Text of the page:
Theses Doctoral

Contributions of Activated Hepatic Stellate Cells to Hepatocarcinogenesis

Dapito, Dianne Helerie

Hepatocellular carcinoma (HCC), the second leading cause of worldwide cancer mortality, develops almost exclusively in patients with chronic liver disease. Approximately 90% of HCCs arise in fibrotic livers suggesting that wound healing contributes to HCC development. Despite this strong association, it is not known whether fibrosis actively contributes to HCC development. Here, we investigate the hypothesis that activated hepatic stellate cells (HSCs), the primary source of hepatic myofibroblasts, contribute to hepatocarcinogenesis. In a first study, we demonstrate that the intestinal microbiota and Toll-like receptor 4 (TLR4) promote hepatocarcinogenesis. Activation of TLR4 on activated HSCs triggered the secretion of the hepatomitogen epiregulin and epiregulin-dependent promotion of hepatocarcinogenesis. Non-absorbable antibiotics reduced HCC development, even when given at late stages of hepatocarcinogenesis, suggesting that targeting the intestinal microbiota-TLR4 pathway represents a novel therapeutic approach for HCC prevention. In a second study, we tested the hypothesis that extracellular matrix production by activated HSCs contributes to a tumor-prone hepatic microenvironment. We generated a novel genetic model of selective HSC activation that allows investigating functional links between fibrosis and HCC development without confounding injury, inflammation and regeneration common to most fibrosis models. We provide functional evidence that HSC activation and liver fibrosis actively promote hepatocarcinogenesis, as evidenced by a five-fold increase in tumor burden in mice with genetically-induced HSC activation. Taken together, our studies implicate activated HSCs in the promotion of HCC through inflammatory and non-inflammatory signaling pathways, and suggest that HSCs should be considered a possible target for HCC prevention strategies.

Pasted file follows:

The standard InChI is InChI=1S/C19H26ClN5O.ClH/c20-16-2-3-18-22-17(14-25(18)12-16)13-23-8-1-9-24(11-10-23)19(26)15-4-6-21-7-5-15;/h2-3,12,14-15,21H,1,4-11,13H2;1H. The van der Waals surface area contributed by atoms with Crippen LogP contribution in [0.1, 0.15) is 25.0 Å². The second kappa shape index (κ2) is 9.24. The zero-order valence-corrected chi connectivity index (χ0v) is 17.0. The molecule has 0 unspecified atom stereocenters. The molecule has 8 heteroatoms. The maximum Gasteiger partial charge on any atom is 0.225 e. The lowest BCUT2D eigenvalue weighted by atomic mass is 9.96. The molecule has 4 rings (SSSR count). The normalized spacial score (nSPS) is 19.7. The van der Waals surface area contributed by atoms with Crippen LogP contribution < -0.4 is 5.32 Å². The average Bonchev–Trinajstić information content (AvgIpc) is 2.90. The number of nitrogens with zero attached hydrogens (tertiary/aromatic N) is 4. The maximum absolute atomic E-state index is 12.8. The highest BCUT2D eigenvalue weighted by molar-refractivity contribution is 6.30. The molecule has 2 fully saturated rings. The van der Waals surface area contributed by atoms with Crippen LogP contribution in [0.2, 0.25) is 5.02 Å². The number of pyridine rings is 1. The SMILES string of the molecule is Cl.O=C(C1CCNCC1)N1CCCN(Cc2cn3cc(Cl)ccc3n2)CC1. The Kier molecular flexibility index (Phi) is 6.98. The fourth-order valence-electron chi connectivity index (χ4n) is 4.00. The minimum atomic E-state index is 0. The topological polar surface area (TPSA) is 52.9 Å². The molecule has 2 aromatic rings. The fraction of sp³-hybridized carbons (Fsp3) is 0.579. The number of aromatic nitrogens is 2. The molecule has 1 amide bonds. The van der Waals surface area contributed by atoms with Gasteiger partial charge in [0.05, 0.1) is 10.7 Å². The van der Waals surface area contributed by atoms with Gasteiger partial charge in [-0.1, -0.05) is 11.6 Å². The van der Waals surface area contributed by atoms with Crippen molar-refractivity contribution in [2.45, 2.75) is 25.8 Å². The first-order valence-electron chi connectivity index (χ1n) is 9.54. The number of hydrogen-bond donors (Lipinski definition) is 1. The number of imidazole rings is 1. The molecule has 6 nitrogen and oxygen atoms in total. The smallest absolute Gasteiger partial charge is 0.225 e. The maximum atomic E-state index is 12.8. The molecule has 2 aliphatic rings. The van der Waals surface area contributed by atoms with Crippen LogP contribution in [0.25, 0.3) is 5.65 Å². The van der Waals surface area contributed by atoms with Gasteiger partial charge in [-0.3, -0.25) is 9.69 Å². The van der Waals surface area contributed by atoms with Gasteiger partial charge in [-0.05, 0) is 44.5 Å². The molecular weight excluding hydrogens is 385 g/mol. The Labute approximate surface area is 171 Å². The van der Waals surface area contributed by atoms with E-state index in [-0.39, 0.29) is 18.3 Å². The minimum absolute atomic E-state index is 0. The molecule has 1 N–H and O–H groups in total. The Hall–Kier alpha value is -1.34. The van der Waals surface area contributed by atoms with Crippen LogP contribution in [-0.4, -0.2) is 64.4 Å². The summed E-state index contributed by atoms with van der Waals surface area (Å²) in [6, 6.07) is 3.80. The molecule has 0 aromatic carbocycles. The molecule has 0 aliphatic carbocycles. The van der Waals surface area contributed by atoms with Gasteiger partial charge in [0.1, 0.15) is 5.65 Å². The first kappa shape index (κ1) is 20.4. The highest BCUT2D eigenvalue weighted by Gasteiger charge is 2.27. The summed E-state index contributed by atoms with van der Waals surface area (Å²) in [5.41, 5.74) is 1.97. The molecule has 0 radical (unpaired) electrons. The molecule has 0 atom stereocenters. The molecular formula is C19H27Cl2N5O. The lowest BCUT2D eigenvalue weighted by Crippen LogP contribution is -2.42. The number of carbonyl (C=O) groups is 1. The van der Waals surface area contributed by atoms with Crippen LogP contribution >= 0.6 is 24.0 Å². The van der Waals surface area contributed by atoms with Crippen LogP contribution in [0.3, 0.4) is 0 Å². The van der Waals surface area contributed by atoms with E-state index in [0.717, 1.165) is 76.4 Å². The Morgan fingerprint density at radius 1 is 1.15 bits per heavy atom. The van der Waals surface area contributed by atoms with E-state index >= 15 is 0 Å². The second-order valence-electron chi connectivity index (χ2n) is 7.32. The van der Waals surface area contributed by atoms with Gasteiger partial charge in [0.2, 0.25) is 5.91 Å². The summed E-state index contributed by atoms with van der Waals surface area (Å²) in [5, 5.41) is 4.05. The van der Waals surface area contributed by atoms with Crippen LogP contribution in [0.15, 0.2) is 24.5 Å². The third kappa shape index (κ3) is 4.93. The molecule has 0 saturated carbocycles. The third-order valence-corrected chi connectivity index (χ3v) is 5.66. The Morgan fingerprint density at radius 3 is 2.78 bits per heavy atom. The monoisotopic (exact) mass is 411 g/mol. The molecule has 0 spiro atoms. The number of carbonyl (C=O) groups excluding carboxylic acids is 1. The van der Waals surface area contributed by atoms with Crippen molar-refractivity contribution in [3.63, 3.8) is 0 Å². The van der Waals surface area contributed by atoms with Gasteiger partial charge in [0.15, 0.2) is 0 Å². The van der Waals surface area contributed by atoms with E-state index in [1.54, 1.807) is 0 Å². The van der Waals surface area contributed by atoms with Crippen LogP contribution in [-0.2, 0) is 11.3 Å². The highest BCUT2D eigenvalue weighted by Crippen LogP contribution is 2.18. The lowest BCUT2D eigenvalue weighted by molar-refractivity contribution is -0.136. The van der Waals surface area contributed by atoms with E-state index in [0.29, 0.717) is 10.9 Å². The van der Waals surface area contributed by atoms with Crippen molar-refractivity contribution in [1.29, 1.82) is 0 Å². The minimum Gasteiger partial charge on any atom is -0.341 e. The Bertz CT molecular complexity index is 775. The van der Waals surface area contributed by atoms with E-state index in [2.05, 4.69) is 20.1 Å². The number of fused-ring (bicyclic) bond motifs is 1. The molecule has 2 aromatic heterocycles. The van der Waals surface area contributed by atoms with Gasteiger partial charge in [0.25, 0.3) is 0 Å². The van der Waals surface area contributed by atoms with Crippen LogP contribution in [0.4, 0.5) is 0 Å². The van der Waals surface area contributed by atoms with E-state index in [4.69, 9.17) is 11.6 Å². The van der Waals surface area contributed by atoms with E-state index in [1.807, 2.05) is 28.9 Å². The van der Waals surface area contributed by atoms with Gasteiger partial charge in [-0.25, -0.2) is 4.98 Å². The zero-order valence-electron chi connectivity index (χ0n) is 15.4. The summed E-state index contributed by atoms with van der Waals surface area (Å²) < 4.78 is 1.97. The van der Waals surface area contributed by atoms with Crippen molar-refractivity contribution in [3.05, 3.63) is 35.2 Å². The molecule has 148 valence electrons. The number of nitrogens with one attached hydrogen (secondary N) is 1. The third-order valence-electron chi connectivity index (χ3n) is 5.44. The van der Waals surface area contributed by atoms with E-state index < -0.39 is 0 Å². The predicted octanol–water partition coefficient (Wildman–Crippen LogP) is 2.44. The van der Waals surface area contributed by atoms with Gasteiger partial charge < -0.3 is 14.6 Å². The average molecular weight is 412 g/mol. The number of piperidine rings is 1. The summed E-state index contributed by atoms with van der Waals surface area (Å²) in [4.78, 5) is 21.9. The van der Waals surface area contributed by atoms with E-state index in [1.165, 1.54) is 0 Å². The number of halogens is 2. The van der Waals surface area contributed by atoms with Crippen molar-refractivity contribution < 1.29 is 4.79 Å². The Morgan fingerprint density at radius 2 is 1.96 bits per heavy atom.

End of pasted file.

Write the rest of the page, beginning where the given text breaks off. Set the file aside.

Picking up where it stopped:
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More About This Work

Academic Units
Nutritional and Metabolic Biology
Thesis Advisors
Schwabe, Robert F.
Ph.D., Columbia University
Published Here
April 28, 2015